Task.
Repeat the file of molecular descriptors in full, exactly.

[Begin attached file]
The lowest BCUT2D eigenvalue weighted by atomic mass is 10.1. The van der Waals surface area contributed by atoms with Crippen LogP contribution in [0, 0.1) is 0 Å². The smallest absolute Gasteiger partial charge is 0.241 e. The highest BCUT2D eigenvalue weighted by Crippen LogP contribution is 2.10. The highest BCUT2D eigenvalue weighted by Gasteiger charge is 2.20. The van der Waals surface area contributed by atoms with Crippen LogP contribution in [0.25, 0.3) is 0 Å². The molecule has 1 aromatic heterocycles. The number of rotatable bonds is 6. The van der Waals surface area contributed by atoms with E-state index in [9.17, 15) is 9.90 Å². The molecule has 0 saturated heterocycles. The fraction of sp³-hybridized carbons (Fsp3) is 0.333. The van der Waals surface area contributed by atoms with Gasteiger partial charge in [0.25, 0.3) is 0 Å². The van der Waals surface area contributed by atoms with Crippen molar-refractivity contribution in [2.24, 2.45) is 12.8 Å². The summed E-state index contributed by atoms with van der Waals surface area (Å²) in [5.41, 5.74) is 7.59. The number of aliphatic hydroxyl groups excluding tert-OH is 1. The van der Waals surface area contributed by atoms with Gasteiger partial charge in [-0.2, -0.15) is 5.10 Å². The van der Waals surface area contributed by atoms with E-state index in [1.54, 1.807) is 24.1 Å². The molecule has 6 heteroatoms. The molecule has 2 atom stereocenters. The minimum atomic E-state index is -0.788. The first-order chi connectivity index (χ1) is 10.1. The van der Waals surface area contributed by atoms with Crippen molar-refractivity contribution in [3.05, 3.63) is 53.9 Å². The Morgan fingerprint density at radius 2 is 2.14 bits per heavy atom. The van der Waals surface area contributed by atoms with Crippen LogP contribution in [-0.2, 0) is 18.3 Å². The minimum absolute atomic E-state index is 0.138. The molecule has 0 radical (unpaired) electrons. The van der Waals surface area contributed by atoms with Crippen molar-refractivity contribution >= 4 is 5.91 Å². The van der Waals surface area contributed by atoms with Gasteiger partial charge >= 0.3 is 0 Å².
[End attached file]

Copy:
The lowest BCUT2D eigenvalue weighted by atomic mass is 10.1. The van der Waals surface area contributed by atoms with Crippen LogP contribution in [0, 0.1) is 0 Å². The smallest absolute Gasteiger partial charge is 0.241 e. The highest BCUT2D eigenvalue weighted by Crippen LogP contribution is 2.10. The highest BCUT2D eigenvalue weighted by Gasteiger charge is 2.20. The van der Waals surface area contributed by atoms with Crippen LogP contribution in [0.25, 0.3) is 0 Å². The molecule has 1 aromatic heterocycles. The number of rotatable bonds is 6. The van der Waals surface area contributed by atoms with E-state index in [9.17, 15) is 9.90 Å². The molecule has 0 saturated heterocycles. The fraction of sp³-hybridized carbons (Fsp3) is 0.333. The van der Waals surface area contributed by atoms with Gasteiger partial charge in [0.25, 0.3) is 0 Å². The van der Waals surface area contributed by atoms with Crippen molar-refractivity contribution in [2.24, 2.45) is 12.8 Å². The summed E-state index contributed by atoms with van der Waals surface area (Å²) in [5.41, 5.74) is 7.59. The number of aliphatic hydroxyl groups excluding tert-OH is 1. The van der Waals surface area contributed by atoms with Gasteiger partial charge in [-0.2, -0.15) is 5.10 Å². The van der Waals surface area contributed by atoms with E-state index in [1.54, 1.807) is 24.1 Å². The molecule has 6 heteroatoms. The molecule has 2 atom stereocenters. The minimum atomic E-state index is -0.788. The first-order chi connectivity index (χ1) is 10.1. The van der Waals surface area contributed by atoms with Crippen molar-refractivity contribution in [3.05, 3.63) is 53.9 Å². The Morgan fingerprint density at radius 2 is 2.14 bits per heavy atom. The van der Waals surface area contributed by atoms with Crippen LogP contribution in [-0.2, 0) is 18.3 Å². The minimum absolute atomic E-state index is 0.138. The molecule has 0 radical (unpaired) electrons. The van der Waals surface area contributed by atoms with Crippen molar-refractivity contribution >= 4 is 5.91 Å². The van der Waals surface area contributed by atoms with Gasteiger partial charge >= 0.3 is 0 Å².